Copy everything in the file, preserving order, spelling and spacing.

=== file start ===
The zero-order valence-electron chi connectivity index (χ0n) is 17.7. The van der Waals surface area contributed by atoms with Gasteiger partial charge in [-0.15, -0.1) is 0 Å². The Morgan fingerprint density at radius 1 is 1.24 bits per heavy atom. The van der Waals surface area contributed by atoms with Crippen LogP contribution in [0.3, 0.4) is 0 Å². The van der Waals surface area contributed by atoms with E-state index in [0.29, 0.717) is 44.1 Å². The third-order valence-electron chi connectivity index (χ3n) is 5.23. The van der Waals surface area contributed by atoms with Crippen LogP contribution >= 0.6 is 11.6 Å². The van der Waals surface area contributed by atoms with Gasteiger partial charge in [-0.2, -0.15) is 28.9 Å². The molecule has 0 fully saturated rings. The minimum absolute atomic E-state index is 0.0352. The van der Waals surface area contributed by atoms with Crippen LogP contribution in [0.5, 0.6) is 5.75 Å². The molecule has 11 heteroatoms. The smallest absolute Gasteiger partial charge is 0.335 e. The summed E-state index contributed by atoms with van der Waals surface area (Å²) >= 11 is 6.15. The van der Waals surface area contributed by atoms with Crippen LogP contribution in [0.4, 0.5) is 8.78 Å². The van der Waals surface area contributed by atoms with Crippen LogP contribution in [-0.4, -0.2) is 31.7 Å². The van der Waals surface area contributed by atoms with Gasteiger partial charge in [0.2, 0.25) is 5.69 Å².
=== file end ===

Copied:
The zero-order valence-electron chi connectivity index (χ0n) is 17.7. The van der Waals surface area contributed by atoms with Gasteiger partial charge in [-0.15, -0.1) is 0 Å². The Morgan fingerprint density at radius 1 is 1.24 bits per heavy atom. The van der Waals surface area contributed by atoms with Crippen LogP contribution in [0.3, 0.4) is 0 Å². The van der Waals surface area contributed by atoms with E-state index in [0.29, 0.717) is 44.1 Å². The third-order valence-electron chi connectivity index (χ3n) is 5.23. The van der Waals surface area contributed by atoms with Crippen LogP contribution >= 0.6 is 11.6 Å². The van der Waals surface area contributed by atoms with Gasteiger partial charge in [-0.2, -0.15) is 28.9 Å². The molecule has 0 fully saturated rings. The minimum absolute atomic E-state index is 0.0352. The van der Waals surface area contributed by atoms with Crippen LogP contribution in [0.5, 0.6) is 5.75 Å². The molecule has 11 heteroatoms. The smallest absolute Gasteiger partial charge is 0.335 e. The summed E-state index contributed by atoms with van der Waals surface area (Å²) >= 11 is 6.15. The van der Waals surface area contributed by atoms with Crippen LogP contribution in [0.4, 0.5) is 8.78 Å². The van der Waals surface area contributed by atoms with Crippen LogP contribution in [-0.4, -0.2) is 31.7 Å². The van der Waals surface area contributed by atoms with Gasteiger partial charge in [0.2, 0.25) is 5.69 Å².